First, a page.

The essence of democracy is in that polling booth, when you depress the levers and swing that handle, the mechanical clunk as your preferences are recorded and candidates are elected.
The NY Post, the NY Daily News and the conservative pundits and talking heads may rail against the “power of the unions,” what they are railing against is the power of democracy.
On the eve of the fist round of the primary election Green was nudging the required 40% and Liu seemed a long shot to make the runoff. The Working Families Party, unions, and, especially the United Federation of Teachers (UFT), rolled out the troops.
Teachers, paraprofessionals, the newly organized home care workers, the many retired members are loyal, and understand the vital importance of elections.
If Al or Sandy or Randi, and now Mike, endorse a candidate, you vote for them, you get your spouse and your kids to vote for them, you follow the age old labor axiom, “Support your friends and punish your enemies.”
The 150 Assemblyman, the 61 State Senators and the 51 City Councilman took note, the teachers union can get out the vote, UFT members live in every electoral district in the City, from the high rises in Manhattan (three teachers sharing an apartment), to East New York, to Jamaica to the Bronx.
How will the election results impact the current DOE-UFT contract negotiations, and beyond?
In the short run, will the Mayor resolve the outstanding thorny issues: the ATR pool and the rubber room mess?
The intersection of politics and policy: significantly reducing the number of teachers in the rubber rooms is not difficult, the vast majority end up back in their school, they are sitting because they were arrested for a non-school connected accusation that will be dismissed or adjourned contemplating dismissal after months and months in the rubber room. Another group were accused of a “single incident,” perhaps getting into an argument with their principal or an accusation of striking a child. Again, after many, many months the charges will be dropped or perhaps pay a fine and return to their school. If the rubber rooms shrink from 600 to 200 why was it so large to begin with? Is it a political loss for the Chancellor and the Mayor?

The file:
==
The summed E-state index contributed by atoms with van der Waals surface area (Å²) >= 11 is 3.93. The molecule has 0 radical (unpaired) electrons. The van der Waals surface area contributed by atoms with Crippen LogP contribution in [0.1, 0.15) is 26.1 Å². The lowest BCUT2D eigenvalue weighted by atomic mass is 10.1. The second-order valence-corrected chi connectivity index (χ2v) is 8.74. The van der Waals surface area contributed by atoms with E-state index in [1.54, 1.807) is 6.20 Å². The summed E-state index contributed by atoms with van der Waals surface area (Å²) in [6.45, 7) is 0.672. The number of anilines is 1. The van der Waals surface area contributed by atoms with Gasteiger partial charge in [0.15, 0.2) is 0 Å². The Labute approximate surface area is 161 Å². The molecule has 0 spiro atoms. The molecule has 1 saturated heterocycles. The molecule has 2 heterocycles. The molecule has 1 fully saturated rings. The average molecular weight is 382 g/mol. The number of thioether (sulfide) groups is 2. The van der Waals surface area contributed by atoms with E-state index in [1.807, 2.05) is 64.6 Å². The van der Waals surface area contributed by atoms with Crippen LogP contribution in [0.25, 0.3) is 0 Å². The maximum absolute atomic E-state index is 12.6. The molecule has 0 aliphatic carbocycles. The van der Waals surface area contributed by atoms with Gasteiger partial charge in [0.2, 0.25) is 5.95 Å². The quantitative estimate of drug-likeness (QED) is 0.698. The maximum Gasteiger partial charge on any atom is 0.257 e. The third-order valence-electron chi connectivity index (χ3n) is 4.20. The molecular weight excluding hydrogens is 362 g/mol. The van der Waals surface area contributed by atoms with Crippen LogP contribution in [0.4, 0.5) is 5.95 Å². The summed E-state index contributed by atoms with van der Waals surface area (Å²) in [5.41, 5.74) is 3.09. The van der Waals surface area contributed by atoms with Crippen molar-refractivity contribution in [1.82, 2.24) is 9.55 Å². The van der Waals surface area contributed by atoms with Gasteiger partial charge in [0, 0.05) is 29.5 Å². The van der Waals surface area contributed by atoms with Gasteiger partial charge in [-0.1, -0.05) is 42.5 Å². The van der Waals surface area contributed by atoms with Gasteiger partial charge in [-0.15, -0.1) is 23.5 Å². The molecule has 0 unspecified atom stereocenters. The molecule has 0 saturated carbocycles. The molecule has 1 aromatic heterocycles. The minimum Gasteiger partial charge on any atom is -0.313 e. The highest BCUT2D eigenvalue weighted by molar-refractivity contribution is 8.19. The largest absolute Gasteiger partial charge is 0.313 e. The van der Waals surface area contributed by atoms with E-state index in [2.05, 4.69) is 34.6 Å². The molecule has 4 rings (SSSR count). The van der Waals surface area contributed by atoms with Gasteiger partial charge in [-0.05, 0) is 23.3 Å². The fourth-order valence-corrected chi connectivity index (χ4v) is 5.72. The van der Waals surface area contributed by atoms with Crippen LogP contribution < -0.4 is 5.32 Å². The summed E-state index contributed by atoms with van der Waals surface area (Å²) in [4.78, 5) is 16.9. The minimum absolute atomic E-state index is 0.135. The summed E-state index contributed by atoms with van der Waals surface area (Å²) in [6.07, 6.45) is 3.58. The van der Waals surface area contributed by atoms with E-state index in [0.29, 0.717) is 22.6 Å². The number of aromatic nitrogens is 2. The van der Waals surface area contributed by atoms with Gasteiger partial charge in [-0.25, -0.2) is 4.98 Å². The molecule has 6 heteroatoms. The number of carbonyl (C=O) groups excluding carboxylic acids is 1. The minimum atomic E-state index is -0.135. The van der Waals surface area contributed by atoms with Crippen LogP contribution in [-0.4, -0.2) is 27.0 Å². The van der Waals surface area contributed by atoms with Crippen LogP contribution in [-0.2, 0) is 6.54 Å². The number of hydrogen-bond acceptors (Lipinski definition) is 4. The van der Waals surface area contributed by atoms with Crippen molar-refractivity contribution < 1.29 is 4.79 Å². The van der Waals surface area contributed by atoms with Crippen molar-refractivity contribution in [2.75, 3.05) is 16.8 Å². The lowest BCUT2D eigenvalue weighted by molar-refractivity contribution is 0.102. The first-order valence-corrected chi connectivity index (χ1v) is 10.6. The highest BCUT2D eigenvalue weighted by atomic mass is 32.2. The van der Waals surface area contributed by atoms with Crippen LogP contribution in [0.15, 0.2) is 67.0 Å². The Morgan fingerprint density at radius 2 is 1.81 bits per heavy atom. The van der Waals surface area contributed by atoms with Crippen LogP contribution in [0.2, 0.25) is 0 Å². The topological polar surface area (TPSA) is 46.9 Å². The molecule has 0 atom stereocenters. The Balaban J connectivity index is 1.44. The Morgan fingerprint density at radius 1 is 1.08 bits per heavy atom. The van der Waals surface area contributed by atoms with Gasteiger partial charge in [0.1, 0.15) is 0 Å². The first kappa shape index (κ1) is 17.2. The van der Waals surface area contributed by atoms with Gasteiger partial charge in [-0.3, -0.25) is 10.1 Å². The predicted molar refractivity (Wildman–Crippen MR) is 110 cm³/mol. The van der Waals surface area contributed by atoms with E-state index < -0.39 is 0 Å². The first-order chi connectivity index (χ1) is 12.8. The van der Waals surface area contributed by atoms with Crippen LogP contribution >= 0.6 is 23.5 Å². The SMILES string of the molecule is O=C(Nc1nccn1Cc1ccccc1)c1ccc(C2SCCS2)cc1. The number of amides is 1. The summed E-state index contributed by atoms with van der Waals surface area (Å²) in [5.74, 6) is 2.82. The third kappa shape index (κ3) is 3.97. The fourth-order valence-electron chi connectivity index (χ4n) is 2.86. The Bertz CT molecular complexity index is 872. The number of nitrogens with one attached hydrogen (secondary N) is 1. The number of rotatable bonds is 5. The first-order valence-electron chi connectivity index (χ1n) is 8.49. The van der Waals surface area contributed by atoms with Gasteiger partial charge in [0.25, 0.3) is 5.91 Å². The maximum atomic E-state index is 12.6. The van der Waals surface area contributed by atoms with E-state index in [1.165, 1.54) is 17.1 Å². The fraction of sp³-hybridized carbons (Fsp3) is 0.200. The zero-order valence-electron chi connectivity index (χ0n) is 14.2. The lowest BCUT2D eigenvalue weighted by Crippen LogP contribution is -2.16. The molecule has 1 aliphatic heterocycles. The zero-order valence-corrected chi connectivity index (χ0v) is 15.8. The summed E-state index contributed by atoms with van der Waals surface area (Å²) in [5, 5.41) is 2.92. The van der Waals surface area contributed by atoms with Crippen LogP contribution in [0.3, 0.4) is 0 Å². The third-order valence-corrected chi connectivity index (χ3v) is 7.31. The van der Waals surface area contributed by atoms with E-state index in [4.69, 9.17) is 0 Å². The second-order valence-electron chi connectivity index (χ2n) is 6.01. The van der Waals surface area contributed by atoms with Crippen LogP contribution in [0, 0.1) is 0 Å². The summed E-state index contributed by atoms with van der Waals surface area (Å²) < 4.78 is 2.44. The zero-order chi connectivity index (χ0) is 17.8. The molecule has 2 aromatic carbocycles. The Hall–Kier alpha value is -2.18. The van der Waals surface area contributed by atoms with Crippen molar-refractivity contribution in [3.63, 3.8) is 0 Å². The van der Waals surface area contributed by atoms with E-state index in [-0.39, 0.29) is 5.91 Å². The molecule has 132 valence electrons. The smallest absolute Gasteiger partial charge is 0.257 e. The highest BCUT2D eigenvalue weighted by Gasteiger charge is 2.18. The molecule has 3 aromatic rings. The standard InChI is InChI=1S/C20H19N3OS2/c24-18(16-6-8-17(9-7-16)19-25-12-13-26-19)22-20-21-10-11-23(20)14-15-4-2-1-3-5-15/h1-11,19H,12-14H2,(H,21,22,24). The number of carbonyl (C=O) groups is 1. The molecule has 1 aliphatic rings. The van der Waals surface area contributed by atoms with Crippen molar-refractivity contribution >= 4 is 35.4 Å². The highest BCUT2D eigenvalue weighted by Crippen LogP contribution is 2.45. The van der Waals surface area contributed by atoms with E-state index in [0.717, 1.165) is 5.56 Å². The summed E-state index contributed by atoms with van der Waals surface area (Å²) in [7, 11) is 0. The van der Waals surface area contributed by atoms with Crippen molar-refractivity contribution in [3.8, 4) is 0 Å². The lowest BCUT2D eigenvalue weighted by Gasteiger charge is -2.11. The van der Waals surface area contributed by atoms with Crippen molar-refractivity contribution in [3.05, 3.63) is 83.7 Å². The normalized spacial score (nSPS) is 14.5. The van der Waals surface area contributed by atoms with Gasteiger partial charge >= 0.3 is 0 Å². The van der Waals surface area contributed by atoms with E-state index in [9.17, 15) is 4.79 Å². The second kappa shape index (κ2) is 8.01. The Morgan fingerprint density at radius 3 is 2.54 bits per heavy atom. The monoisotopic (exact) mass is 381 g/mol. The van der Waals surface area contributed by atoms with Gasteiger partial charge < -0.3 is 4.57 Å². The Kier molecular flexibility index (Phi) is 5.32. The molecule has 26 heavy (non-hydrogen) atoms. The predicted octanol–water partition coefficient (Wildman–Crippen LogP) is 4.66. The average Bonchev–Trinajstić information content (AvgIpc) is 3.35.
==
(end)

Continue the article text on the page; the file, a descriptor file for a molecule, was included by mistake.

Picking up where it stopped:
If an agreement is reached that eliminates the ATR pool by the end of the school year, again, why did it exist to begin with? That clash of politics and policy.
In the last few years the Mayor has tended to side with the Chancellor, policy won out over politics, however that has begun to erode. The “save harmless” provision in the Fair Student Funding formula is increasingly looking permanent and changes were made to make hiring senior teachers out of the ATR pool more attractive, as well as threatening to recoup unspent school budget funds on October 31.
Third terms, of Koch and Pataki have been dreary, and, the city is facing a number of years of fiscal obstacles. Secretary of the Treasury Geithner may aver that the recession is over, it will not be over in the big cities for years to come. Remember this is year one of Stimulus dollars, a billion non-recurring dollars that are funding schools this year and next year and evaporate in fiscal 2011-12.
The Mayor wants to march into a very challenging third term with the teachers union, the most powerful political force in the city on his side. If the Department continues to dawdle over the full implementation of the amended school governance law, namely the return of the fully empowered superintendent, there is no question that upon return in January the State legislature will “fix” any ambiguities in the law.
Elections have consequences and in this round it was the UFT that showed it’s clout, democracy can be a “bitch.”